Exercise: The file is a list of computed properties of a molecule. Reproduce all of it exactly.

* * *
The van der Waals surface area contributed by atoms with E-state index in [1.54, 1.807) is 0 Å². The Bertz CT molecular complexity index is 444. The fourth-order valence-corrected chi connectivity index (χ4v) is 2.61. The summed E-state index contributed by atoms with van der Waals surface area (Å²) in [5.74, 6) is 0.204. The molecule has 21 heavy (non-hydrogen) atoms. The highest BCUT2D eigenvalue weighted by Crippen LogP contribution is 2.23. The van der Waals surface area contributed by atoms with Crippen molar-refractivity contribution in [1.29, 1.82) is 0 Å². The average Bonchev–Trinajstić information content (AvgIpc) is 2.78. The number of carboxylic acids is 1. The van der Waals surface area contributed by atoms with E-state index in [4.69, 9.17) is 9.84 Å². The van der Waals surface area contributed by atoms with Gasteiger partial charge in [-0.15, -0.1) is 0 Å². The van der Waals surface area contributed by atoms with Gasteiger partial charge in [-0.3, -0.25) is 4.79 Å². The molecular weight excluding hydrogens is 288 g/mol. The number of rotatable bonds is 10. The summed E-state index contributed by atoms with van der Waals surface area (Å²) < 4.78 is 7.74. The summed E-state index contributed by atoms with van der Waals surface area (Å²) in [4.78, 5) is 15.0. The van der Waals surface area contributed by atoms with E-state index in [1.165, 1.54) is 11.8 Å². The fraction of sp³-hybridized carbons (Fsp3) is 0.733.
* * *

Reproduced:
The van der Waals surface area contributed by atoms with E-state index in [1.54, 1.807) is 0 Å². The Bertz CT molecular complexity index is 444. The fourth-order valence-corrected chi connectivity index (χ4v) is 2.61. The summed E-state index contributed by atoms with van der Waals surface area (Å²) in [5.74, 6) is 0.204. The molecule has 21 heavy (non-hydrogen) atoms. The highest BCUT2D eigenvalue weighted by Crippen LogP contribution is 2.23. The van der Waals surface area contributed by atoms with Crippen molar-refractivity contribution in [1.29, 1.82) is 0 Å². The average Bonchev–Trinajstić information content (AvgIpc) is 2.78. The number of carboxylic acids is 1. The van der Waals surface area contributed by atoms with E-state index in [4.69, 9.17) is 9.84 Å². The van der Waals surface area contributed by atoms with Gasteiger partial charge in [-0.15, -0.1) is 0 Å². The van der Waals surface area contributed by atoms with Gasteiger partial charge in [-0.3, -0.25) is 4.79 Å². The molecular weight excluding hydrogens is 288 g/mol. The number of rotatable bonds is 10. The summed E-state index contributed by atoms with van der Waals surface area (Å²) < 4.78 is 7.74. The summed E-state index contributed by atoms with van der Waals surface area (Å²) in [4.78, 5) is 15.0. The van der Waals surface area contributed by atoms with E-state index in [1.165, 1.54) is 11.8 Å². The fraction of sp³-hybridized carbons (Fsp3) is 0.733.